The films of today have lost their sense of wonder. In the digital age, a large portion of modern filmmakers lack the skill to use the lessons taught by the great directors of the past. Even fewer know how to infuse their work with a soul. It takes a master like Steven Spielberg to craft a picture as deeply moving and gloriously cinematic as “The Fabelmans”.
Based on the experiences of his youth, Spielberg brings his magic to the story of Sammy Fabelman, a Jewish boy whose eyes are opened to the magic of the movies as a kid growing up in post-WWII New Jersey.
It begins when his parents Burt and Mitzi (Paul Dano and Michelle Williams) take him to his first movie. The film playing is Cecil B. De Mille’s “The Greatest Show on Earth”.
As young Sammy (played by Mateo Zoryon Francis-DeFord as a child) witnesses the big screen train crash, he is terrified. The moment stays with him and, to purge his fear, he wants to recreate the wreck with a miniature train set that his father gets him for Hanukkah.
With his mother’s encouragement and his father’s movie camera, Sammy not only purges the bad dreams left over from the experience, he lights a fire inside him, one that will lead him to pursue his dream of being a filmmaker and shape how he sees the world.
Sammy begins to film movies around the house and neighborhood, populating the casts with family and friends. With his sisters he makes a mummy movie (and uses up all the toilet paper in the house), a Western thanks to his viewing of John Ford’s “The Man Who Shot Liberty Valance”, and once he becomes a teenager (marvelously played by Gabriel LaBelle), a WWII epic featuring clever “explosive” FX, blood splatter, and an emotional finale that moves everyone.
As his home life shapes this young man and films sharpen his view of the world, Sammy’s vision and director’s eye become incredibly astute. Each person who sees his movies (and Sammy himself) will come to realize how even the most beautiful image can hold something painful, and out of pain there can rise beauty.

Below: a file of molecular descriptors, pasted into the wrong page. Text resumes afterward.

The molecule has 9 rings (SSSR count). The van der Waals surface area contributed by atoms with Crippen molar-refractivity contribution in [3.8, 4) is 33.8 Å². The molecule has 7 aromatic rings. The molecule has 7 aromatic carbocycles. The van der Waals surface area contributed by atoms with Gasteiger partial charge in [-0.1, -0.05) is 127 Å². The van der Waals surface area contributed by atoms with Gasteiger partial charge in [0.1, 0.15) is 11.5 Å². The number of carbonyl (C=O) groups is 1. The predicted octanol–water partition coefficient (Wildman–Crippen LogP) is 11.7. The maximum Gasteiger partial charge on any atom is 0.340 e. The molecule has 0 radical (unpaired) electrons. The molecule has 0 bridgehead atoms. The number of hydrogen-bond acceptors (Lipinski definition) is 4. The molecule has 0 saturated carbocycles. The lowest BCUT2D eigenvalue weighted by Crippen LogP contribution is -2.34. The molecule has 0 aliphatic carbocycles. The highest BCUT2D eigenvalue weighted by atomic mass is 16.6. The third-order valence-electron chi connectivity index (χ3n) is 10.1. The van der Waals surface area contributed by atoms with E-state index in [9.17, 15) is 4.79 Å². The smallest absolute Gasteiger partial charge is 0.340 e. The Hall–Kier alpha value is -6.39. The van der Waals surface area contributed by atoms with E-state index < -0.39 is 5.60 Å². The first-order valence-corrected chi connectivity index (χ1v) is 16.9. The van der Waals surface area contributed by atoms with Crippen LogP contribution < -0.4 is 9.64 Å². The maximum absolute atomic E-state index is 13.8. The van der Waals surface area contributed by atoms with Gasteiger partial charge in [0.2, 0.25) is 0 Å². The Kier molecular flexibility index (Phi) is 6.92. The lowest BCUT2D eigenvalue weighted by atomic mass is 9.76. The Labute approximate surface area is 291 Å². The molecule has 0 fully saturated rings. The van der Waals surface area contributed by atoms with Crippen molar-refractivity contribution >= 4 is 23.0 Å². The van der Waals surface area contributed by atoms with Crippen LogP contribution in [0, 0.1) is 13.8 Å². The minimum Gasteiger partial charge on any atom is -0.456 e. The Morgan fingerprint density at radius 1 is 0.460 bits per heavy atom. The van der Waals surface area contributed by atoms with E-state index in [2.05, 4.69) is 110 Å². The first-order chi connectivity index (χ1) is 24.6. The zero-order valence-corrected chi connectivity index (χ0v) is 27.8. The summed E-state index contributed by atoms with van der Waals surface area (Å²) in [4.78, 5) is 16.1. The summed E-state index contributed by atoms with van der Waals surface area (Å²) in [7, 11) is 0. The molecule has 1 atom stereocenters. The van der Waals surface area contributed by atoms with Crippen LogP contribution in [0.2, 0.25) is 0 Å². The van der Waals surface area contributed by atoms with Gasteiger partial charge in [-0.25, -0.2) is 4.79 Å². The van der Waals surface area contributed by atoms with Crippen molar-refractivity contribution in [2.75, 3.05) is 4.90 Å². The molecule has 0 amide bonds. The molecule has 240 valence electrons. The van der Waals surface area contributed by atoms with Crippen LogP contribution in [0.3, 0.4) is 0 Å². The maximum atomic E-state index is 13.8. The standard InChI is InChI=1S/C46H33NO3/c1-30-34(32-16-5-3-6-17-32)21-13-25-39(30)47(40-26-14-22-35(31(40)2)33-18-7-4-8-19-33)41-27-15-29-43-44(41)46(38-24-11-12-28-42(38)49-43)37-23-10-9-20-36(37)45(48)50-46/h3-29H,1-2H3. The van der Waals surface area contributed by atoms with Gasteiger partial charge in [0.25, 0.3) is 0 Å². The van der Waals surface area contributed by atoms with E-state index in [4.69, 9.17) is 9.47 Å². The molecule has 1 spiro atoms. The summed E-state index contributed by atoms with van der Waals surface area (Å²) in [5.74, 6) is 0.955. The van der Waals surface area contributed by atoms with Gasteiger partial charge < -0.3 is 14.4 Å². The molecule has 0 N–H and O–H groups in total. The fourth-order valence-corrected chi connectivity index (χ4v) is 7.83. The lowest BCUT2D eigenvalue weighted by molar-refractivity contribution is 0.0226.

Sammy’s childhood is full of all the trials tribulations of growing up, and his home life was sometimes tough. Their family dynamic is an uneven balance of the hard working engineer and the artistic piano virtuoso.
Dad Burt (who is not the most encouraging regarding his son’s dreams) moves the family to Phoenix and eventually to California due to his job, causing much instability that will lead to heartbreaking truths.
The film shows us the roots of the life lessons that shaped Steven Spielberg, and we can trace the link to many of the children in his films. In “E.T. The Extraterrestrial”, Elliott and his siblings lived with their divorced mom and in “Close Encounters of the Third Kind”, Roy Neary’s family falls apart until his wife eventually leaves with their three kids.
The theme of “children of divorce” is recurring in many of his works, but Spielberg has never brought it to fruition so fully and so deeply personal as he does with “The Fabelmans”.
As Mitzi, Michelle Williams, gives a performance of astonishing intensity. Sammy’s mother gave up a career as a concert pianist to raise her children while her husband worked.